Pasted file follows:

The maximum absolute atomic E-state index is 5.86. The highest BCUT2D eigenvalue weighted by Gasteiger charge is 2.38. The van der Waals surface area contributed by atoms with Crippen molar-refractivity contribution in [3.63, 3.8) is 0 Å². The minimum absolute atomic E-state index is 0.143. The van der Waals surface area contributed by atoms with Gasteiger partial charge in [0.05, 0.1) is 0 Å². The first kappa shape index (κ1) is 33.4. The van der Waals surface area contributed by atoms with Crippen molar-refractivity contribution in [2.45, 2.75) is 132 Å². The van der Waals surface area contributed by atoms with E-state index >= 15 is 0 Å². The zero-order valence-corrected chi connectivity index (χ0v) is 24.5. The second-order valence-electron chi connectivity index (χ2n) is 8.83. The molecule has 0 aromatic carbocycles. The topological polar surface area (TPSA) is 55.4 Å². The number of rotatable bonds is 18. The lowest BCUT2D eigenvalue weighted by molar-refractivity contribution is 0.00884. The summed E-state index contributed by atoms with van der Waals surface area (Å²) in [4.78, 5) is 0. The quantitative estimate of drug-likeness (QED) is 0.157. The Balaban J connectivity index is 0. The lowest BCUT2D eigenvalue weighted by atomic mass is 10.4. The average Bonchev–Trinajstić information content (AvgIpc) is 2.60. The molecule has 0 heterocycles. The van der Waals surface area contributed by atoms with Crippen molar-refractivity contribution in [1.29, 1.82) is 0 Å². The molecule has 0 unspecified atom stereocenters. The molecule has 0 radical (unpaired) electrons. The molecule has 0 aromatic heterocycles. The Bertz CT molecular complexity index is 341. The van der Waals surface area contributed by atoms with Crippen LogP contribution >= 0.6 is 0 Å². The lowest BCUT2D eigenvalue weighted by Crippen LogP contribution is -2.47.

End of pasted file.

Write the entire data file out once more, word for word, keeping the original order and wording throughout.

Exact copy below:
The maximum absolute atomic E-state index is 5.86. The highest BCUT2D eigenvalue weighted by Gasteiger charge is 2.38. The van der Waals surface area contributed by atoms with Crippen molar-refractivity contribution in [3.63, 3.8) is 0 Å². The minimum absolute atomic E-state index is 0.143. The van der Waals surface area contributed by atoms with Gasteiger partial charge in [0.05, 0.1) is 0 Å². The first kappa shape index (κ1) is 33.4. The van der Waals surface area contributed by atoms with Crippen molar-refractivity contribution in [2.45, 2.75) is 132 Å². The van der Waals surface area contributed by atoms with E-state index >= 15 is 0 Å². The zero-order valence-corrected chi connectivity index (χ0v) is 24.5. The second-order valence-electron chi connectivity index (χ2n) is 8.83. The molecule has 0 aromatic carbocycles. The topological polar surface area (TPSA) is 55.4 Å². The number of rotatable bonds is 18. The lowest BCUT2D eigenvalue weighted by molar-refractivity contribution is 0.00884. The summed E-state index contributed by atoms with van der Waals surface area (Å²) in [4.78, 5) is 0. The quantitative estimate of drug-likeness (QED) is 0.157. The Balaban J connectivity index is 0. The lowest BCUT2D eigenvalue weighted by atomic mass is 10.4. The average Bonchev–Trinajstić information content (AvgIpc) is 2.60. The molecule has 0 heterocycles. The van der Waals surface area contributed by atoms with Crippen molar-refractivity contribution in [1.29, 1.82) is 0 Å². The molecule has 0 unspecified atom stereocenters. The molecule has 0 radical (unpaired) electrons. The molecule has 0 aromatic heterocycles. The Bertz CT molecular complexity index is 341. The van der Waals surface area contributed by atoms with Crippen LogP contribution >= 0.6 is 0 Å². The lowest BCUT2D eigenvalue weighted by Crippen LogP contribution is -2.47.